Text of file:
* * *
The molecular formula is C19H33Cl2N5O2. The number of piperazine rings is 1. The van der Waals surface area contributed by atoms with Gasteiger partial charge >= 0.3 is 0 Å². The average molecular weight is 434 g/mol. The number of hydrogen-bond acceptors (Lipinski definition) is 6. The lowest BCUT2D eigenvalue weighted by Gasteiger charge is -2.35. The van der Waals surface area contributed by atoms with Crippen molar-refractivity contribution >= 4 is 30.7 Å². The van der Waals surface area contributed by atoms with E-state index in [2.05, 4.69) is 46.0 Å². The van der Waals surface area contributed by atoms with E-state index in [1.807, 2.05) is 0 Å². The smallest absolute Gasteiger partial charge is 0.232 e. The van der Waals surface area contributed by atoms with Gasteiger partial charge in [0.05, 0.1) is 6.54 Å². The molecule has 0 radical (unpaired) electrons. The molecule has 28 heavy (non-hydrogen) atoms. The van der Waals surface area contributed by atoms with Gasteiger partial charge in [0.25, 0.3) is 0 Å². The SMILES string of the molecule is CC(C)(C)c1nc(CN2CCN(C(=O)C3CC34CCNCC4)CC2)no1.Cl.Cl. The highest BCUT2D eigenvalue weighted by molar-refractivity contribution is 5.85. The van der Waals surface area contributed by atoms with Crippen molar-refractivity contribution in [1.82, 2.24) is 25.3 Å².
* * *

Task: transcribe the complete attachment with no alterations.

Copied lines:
The molecular formula is C19H33Cl2N5O2. The number of piperazine rings is 1. The van der Waals surface area contributed by atoms with Gasteiger partial charge >= 0.3 is 0 Å². The average molecular weight is 434 g/mol. The number of hydrogen-bond acceptors (Lipinski definition) is 6. The lowest BCUT2D eigenvalue weighted by Gasteiger charge is -2.35. The van der Waals surface area contributed by atoms with Crippen molar-refractivity contribution >= 4 is 30.7 Å². The van der Waals surface area contributed by atoms with E-state index in [2.05, 4.69) is 46.0 Å². The van der Waals surface area contributed by atoms with E-state index in [1.807, 2.05) is 0 Å². The smallest absolute Gasteiger partial charge is 0.232 e. The van der Waals surface area contributed by atoms with Gasteiger partial charge in [0.05, 0.1) is 6.54 Å². The molecule has 0 radical (unpaired) electrons. The molecule has 28 heavy (non-hydrogen) atoms. The van der Waals surface area contributed by atoms with Gasteiger partial charge in [0.25, 0.3) is 0 Å². The SMILES string of the molecule is CC(C)(C)c1nc(CN2CCN(C(=O)C3CC34CCNCC4)CC2)no1.Cl.Cl. The highest BCUT2D eigenvalue weighted by molar-refractivity contribution is 5.85. The van der Waals surface area contributed by atoms with Crippen molar-refractivity contribution in [1.82, 2.24) is 25.3 Å².